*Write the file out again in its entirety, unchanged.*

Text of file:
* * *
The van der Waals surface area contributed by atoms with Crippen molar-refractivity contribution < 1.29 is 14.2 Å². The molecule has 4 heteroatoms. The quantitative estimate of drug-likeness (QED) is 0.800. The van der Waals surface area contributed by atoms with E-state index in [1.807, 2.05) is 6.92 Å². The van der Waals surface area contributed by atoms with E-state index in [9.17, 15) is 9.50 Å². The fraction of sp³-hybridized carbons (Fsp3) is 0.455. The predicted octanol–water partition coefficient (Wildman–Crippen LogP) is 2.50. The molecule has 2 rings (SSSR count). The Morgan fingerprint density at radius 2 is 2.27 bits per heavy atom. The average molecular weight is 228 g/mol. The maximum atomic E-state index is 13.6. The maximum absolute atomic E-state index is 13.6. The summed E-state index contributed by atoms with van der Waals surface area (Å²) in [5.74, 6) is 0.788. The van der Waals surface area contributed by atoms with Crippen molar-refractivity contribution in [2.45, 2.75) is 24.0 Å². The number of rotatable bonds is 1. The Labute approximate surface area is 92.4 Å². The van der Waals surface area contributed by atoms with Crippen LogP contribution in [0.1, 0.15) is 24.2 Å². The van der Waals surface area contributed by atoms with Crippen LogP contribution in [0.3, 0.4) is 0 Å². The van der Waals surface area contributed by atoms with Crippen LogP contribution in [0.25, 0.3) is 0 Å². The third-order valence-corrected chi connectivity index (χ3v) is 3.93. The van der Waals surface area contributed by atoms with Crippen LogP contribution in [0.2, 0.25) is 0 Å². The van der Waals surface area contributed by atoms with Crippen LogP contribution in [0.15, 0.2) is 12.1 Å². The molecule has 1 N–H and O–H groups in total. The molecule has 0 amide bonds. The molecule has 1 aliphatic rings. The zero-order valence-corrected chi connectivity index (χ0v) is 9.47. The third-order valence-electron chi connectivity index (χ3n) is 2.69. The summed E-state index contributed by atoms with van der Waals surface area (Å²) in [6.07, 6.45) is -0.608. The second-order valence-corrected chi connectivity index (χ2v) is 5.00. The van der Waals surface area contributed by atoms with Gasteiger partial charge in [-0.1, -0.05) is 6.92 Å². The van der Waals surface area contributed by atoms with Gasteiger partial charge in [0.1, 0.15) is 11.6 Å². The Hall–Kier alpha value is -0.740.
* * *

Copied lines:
The van der Waals surface area contributed by atoms with Crippen molar-refractivity contribution < 1.29 is 14.2 Å². The molecule has 4 heteroatoms. The quantitative estimate of drug-likeness (QED) is 0.800. The van der Waals surface area contributed by atoms with E-state index in [1.807, 2.05) is 6.92 Å². The van der Waals surface area contributed by atoms with E-state index in [9.17, 15) is 9.50 Å². The fraction of sp³-hybridized carbons (Fsp3) is 0.455. The predicted octanol–water partition coefficient (Wildman–Crippen LogP) is 2.50. The molecule has 2 rings (SSSR count). The Morgan fingerprint density at radius 2 is 2.27 bits per heavy atom. The average molecular weight is 228 g/mol. The maximum atomic E-state index is 13.6. The maximum absolute atomic E-state index is 13.6. The summed E-state index contributed by atoms with van der Waals surface area (Å²) in [5.74, 6) is 0.788. The van der Waals surface area contributed by atoms with Crippen molar-refractivity contribution in [2.45, 2.75) is 24.0 Å². The number of rotatable bonds is 1. The Labute approximate surface area is 92.4 Å². The van der Waals surface area contributed by atoms with Crippen LogP contribution in [0.1, 0.15) is 24.2 Å². The van der Waals surface area contributed by atoms with Crippen LogP contribution in [0.3, 0.4) is 0 Å². The van der Waals surface area contributed by atoms with Crippen LogP contribution in [0.25, 0.3) is 0 Å². The third-order valence-corrected chi connectivity index (χ3v) is 3.93. The van der Waals surface area contributed by atoms with Crippen LogP contribution in [0.2, 0.25) is 0 Å². The van der Waals surface area contributed by atoms with Crippen LogP contribution in [0.15, 0.2) is 12.1 Å². The molecule has 1 N–H and O–H groups in total. The molecule has 0 amide bonds. The molecule has 1 aliphatic rings. The zero-order valence-corrected chi connectivity index (χ0v) is 9.47. The third-order valence-electron chi connectivity index (χ3n) is 2.69. The summed E-state index contributed by atoms with van der Waals surface area (Å²) in [6.07, 6.45) is -0.608. The second-order valence-corrected chi connectivity index (χ2v) is 5.00. The van der Waals surface area contributed by atoms with Gasteiger partial charge in [-0.1, -0.05) is 6.92 Å². The van der Waals surface area contributed by atoms with Gasteiger partial charge in [0.1, 0.15) is 11.6 Å². The Hall–Kier alpha value is -0.740.